Atelier, Düsseldorf

Herzog & de Meuron 

OBERKASSEL, A district in Düsseldorf, is an example of how old industrial areas located close to urban centers, and whose production sites have become obsolete, have gradually transformed themselves into residential neighborhoods. During the initial stages of these processes the small factories and workshops are converted into artists’ studios, exhibition spaces or small businesses that activate the area. This is the case of these lands on the left bank of the Rhine, where Herzog & de Meuron already completed in 2001 a project for the conversion of an old turbine hall into an artist’s studio and living space. Over time, the building became too small for the needs of the studio, and called for an extension. Located on a site nearby, this new studio is an extension of the former, replacing some old structures that could not be reused. The plot, of uneven geometry, was surrounded by a brick wall that was preserved, except for some alterations. Within the site the studio is roughly positioned as a rectangle and then extended at the corners as close to the outer wall as possible. The free space between the kite-shaped floor plan and the wall is thus divided into four almost autonomous sections, with different uses. Specific functions or atmospheres have been assigned to each one of them and designed accordingly. Wherever possible, existing features have been brought into the new project – such as the garden pond or stones from the old structure, reused as paving. The studio complex itself is grouped around a central space that extends the full height of the building: a large white cube that becomes the heart of the atelier. It is not so much a conventional studio as a space where the artist can conduct test runs of his work. This allows him to install his images full-scale once processed at the computer, to gauge their spatial effect. All aspects of production are located in the adjoining two-storey wings, linked by the basement. This simple layout generates a variety of spaces, where light and the connections with the exterior define their character and use. The main space favors indirect lighting and windows that open up precisely to control daylight, while the multifunctional side rooms feature light-toned wood facades with rotating shutters that connect the spaces with the gardens, or, if so desired, to isolate them.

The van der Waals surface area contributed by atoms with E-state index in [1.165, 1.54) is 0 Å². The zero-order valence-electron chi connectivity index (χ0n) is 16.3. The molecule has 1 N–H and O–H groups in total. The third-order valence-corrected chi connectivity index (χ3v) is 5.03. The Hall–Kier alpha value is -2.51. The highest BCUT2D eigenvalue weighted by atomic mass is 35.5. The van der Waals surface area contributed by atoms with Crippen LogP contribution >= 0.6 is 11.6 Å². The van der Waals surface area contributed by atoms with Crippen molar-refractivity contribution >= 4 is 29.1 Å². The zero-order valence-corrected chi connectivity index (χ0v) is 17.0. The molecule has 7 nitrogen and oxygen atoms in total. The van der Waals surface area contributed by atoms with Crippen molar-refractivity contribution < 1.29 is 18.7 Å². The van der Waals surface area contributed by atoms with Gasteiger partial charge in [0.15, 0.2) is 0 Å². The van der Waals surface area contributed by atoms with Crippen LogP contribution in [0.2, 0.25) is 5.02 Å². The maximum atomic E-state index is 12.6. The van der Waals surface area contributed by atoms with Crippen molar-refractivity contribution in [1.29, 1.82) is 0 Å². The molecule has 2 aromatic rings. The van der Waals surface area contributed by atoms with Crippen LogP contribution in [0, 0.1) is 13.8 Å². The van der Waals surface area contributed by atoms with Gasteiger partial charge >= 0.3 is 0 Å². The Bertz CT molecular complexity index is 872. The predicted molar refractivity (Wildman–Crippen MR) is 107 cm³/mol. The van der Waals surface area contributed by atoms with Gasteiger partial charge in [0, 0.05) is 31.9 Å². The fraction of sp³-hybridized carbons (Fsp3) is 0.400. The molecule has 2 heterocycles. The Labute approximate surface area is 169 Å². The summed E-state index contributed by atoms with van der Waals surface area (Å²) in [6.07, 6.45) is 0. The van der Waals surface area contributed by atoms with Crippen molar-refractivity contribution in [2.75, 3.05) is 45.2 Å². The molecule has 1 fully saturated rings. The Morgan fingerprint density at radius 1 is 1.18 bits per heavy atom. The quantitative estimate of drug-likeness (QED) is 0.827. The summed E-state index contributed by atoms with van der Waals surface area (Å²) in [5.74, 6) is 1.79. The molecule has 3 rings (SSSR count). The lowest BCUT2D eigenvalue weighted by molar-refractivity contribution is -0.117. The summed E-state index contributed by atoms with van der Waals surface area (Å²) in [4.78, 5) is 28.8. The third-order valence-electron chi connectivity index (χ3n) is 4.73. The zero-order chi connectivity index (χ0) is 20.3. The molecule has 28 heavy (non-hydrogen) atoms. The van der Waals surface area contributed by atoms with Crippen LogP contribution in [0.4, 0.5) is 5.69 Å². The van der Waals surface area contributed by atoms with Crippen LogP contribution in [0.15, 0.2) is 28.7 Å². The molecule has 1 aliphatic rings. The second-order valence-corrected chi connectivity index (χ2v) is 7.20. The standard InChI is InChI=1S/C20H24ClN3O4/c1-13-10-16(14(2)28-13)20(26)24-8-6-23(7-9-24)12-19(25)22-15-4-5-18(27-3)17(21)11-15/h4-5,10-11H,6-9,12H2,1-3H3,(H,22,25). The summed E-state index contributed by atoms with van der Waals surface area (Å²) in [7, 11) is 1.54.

Arquitectos Architects: Herzog & de Meuron

Socios Partners: Jacques Herzog, Pierre de Meuron, Wolfgang Hardt (socio responsable partner in charge).

Equipo de proyecto Project team: Michael Bär, Klaus Marek (mánagers de proyecto project managers); Silja Ebert, Mariana Vilela

Planeamiento Planning

Herzog & de Meuron (planeamiento de arquitectura architect planning); Thomas Pluschke (construcción, gestión, aparejador architect construction, construction management, quantity surveyor); Bernd Jeschonneck (estructura structural engineering); VIKA Ingenieur GmbH, Ingenieurbüro TGA Meiners GmbH (climatización HVAC); Ingenieurbüro TGA Meiners GmbH (instalaciones plumbing); Ingenieurbüro Dr. Töpfer (seguridad y salud safety and security)

Consultores Consultants

Ingenieurbüro Markus Straetmans (física de la construcción building physics); Altena GmbH (iluminación lighting)

Fotos Photos

Iwan Baan